by Marissa Levin, Inc. Magazine, 8/30/16.
2. The right number.
The ideal number of team members is two.
"Pairs are the simplest and most stable bond in chemistry and in life. Humans form pairs in love and marriage and as friends. Adding a third person to a pair often complicates matters, and some trios can be explosive," says Karlgaard. There are four main categories of team pairings:
- Occasion pairs come together for a specific project. They band and disband quickly. They don’t always like each other but they need each other.
- Similarity pairs are often ideally paired and work together in complete harmony. They can become too interdependent on each other.
- Difference pairs consist of partners that compliment each other’s strengths and weaknesses. They are opposites attracting.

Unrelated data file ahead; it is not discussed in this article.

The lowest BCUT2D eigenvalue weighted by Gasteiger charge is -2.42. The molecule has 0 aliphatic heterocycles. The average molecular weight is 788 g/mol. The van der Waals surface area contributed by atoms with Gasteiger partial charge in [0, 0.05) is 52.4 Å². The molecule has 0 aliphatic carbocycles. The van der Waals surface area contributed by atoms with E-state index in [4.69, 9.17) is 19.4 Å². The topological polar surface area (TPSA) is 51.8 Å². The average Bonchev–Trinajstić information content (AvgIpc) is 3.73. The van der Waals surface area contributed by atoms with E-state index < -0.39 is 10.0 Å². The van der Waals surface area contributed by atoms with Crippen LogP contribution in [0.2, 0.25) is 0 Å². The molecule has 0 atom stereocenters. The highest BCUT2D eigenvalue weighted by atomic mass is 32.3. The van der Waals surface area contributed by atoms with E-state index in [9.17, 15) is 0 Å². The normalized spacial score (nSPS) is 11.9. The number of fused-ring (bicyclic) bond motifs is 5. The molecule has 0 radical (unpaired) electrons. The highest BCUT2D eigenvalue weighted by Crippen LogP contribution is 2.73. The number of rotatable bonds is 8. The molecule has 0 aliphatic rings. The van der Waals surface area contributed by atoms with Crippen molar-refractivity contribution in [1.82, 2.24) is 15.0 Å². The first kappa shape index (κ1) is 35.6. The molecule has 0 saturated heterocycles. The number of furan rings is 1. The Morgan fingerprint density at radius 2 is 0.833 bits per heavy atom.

- Inequality pairs include leader/follower or mentor/protege pairings. There is always an imbalance among the partners.
For medium-sized teams, five-nine members is the optimal number for building closeness. For larger groups, 11-18 team members is the maximum number of people someone can trust.
For much larger teams, 150 and 1,500 are magic numbers.
…researchers and entrepreneurs Rich Karlgaard and Michael S. Malone distill the process of creating the highest performing teams in their best-selling book, Team Genius: The New Science of High Performing Teams…
In His Grace;
Bob W. <><
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